Canadian HELOC Debt Is Accelerating As Interest Rates Rise

Higher interest rates aren’t slowing Canadian homeowners from tapping home equity. OSFI filings show home equity line of credit (HELOC) loan balances jumped in June. Even as interest rates rise, homeowners are accelerating the amount they borrow. It’s unusual, since higher rates are designed to throttle credit, not accelerate borrowing. 

Home Equity Line of Credit (HELOC) Loans

Home equity line of credit (HELOC) loans are a type of variable rate loan secured by your home equity. Borrowers qualify for an amount based on the equity they have, and they’re free to tap the loan when they need it. Since it’s a secured loan, the rate of interest that needs to be paid is typically much lower than an unsecured loan.

HELOCs can be an important tool for tapping home equity when needed. At the same time, any leverage loan can be problematic, especially variable rate ones. Those can become even more dangerous for borrowers when home values fall. Note we said borrowers, not the lenders. HELOC debt requires a significant home equity buffer that generally protects lenders.

There are a lot of loans that are similar to a HELOC that aren’t included. Fixed-term loans secured by home equity are a popular one that would be excluded here. Combined loan plans (CLPs) that marry a HELOC with a mortgage are another important one. The bank regulator has even warned about CLPs separately, so it’s a big issue not covered in this data. Keep that in mind when looking at these massive numbers — the home equity debt is even bigger.

Canadians Owe $171 Billion In HELOC Debt

Canadian HELOC debt is substantial and growing at an unusually fast rate. The outstanding balance hit $171.1 billion in June, up 0.6% (+$1.1 billion) from a month before. Compared to last year, the increase is a whopping 2.9% (+$4.8 billion) higher. It’s absolutely massive growth for the segment. However, it may not seem that way due to the massive growth seen in other segments like mortgages. 

Canadian HELOC Debt

The outstanding balance of Canadian home equity line of credit (HELOC) held by institutions.

Source: OSFI; Better Dwelling.

Canadian HELOC Debt Is Growing At The Fastest Rate Since 2013

Annual growth is the highest rate in nearly a decade. The 2.9% growth in June was the biggest since February 2013, back in the before time. The rise of CLPs has largely reduced the growth rate in this area, so consider this just a fraction of the loans secured by home equity. It’s a lot of debt accumulating with variable interest rates.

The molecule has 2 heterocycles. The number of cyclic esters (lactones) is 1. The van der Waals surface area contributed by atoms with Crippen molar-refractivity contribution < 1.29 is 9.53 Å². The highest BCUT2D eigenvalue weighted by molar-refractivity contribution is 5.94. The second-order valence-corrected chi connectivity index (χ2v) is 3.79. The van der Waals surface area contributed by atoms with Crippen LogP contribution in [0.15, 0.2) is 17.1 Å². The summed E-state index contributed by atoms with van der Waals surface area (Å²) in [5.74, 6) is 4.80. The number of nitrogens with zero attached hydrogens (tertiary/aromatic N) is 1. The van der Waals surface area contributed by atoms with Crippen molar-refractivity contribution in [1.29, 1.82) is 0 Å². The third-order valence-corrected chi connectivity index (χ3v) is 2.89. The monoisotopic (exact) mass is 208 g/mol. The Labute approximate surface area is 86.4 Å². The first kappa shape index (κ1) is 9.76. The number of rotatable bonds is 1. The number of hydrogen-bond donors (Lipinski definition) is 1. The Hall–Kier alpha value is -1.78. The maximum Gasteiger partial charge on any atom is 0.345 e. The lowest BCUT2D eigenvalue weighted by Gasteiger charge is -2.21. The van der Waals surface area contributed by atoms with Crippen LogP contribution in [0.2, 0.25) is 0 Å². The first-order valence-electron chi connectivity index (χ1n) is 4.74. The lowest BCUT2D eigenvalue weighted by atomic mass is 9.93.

Canadian HELOC Growth

The annual growth rate for Canadian HELOC debt.

Source: OSFI; Better Dwelling.

HELOC debt rising is a bit of a contradiction in traditional thought when it comes to credit demand. Rising interest rates typically throttle demand for new credit. The exact opposite is happening when it comes to HELOCs, which means a problem might be brewing.



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  • Ashwin 2 years ago

    Heloc interest rates are still lower than actual inflation. No fuzzy math there…

    • Trader Jim 2 years ago

      The fuzzy math is what asset class would you put it into the capitalize on that? Almost zero are returning inflation, so it makes no sense if you actually plan investments for a living. But I get that everyone repeats this logic, with no clue how it works.

  • J 2 years ago

    Mortgage fraud + snow washing + moving money offshore. A very simple answer to an anomaly in market behaviour.

  • richard stanbridge 2 years ago

    i believe it was michael moore who said that all banks main goal is to separate you from your money. they are not very ethical in how they do that. i believe it was thomas jefferson who said that banks are more dangerous than standing armies. be careful out there.

  • Erik M 2 years ago

    It’s all about the monthly payment on the debt it seems. HELOC debt is cheap in a sense, you only have to pay the interest monthly. $100,000 balance costs $433 monthly at 5.2% interest rate.

    The problem is paying back the principle, I would bet a lot of those carrying huge HELOC balances are expecting to pay it off when they sell or refinance. With the market on a downward trajectory that could snowball into a problem when their equity has diminished so quickly and will likely stay low as the market finds a bottom.

  • Michael 2 years ago

    Daniel’s HELOC debt picture commentary is eye opening and concerning and leads one to believe that when this finally breaks, it will break hard and fast and will not end well for many. Debt is like smoking, at first it feels good, then it’s hard to quit, and even though it may take a while, in the end, it will most likely contribute greatly to your demise.

  • Steve 2 years ago

    Helocs are one of the most evil things ever invented to keep the population forever in debt and impoverished

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